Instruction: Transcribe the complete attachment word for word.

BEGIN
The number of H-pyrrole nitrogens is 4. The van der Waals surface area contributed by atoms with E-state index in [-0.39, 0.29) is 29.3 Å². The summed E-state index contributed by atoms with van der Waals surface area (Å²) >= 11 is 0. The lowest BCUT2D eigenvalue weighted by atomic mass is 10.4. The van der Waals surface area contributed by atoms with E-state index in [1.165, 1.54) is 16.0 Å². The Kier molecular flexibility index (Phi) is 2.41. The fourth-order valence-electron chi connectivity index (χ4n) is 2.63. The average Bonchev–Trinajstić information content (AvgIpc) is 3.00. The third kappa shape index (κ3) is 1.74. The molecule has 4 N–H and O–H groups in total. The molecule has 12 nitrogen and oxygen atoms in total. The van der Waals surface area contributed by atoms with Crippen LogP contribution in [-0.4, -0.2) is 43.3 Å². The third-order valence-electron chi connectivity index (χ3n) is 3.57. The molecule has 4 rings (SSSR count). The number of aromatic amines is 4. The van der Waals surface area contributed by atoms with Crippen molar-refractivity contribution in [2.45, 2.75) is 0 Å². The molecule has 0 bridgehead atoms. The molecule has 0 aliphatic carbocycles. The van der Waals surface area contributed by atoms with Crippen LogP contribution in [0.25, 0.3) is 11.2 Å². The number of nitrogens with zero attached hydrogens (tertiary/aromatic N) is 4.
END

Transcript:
The number of H-pyrrole nitrogens is 4. The van der Waals surface area contributed by atoms with E-state index in [-0.39, 0.29) is 29.3 Å². The summed E-state index contributed by atoms with van der Waals surface area (Å²) >= 11 is 0. The lowest BCUT2D eigenvalue weighted by atomic mass is 10.4. The van der Waals surface area contributed by atoms with E-state index in [1.165, 1.54) is 16.0 Å². The Kier molecular flexibility index (Phi) is 2.41. The fourth-order valence-electron chi connectivity index (χ4n) is 2.63. The average Bonchev–Trinajstić information content (AvgIpc) is 3.00. The third kappa shape index (κ3) is 1.74. The molecule has 4 N–H and O–H groups in total. The molecule has 12 nitrogen and oxygen atoms in total. The van der Waals surface area contributed by atoms with Crippen LogP contribution in [-0.4, -0.2) is 43.3 Å². The third-order valence-electron chi connectivity index (χ3n) is 3.57. The molecule has 4 rings (SSSR count). The number of aromatic amines is 4. The van der Waals surface area contributed by atoms with Crippen molar-refractivity contribution in [2.45, 2.75) is 0 Å². The molecule has 0 bridgehead atoms. The molecule has 0 aliphatic carbocycles. The van der Waals surface area contributed by atoms with Crippen LogP contribution in [0.25, 0.3) is 11.2 Å². The number of nitrogens with zero attached hydrogens (tertiary/aromatic N) is 4.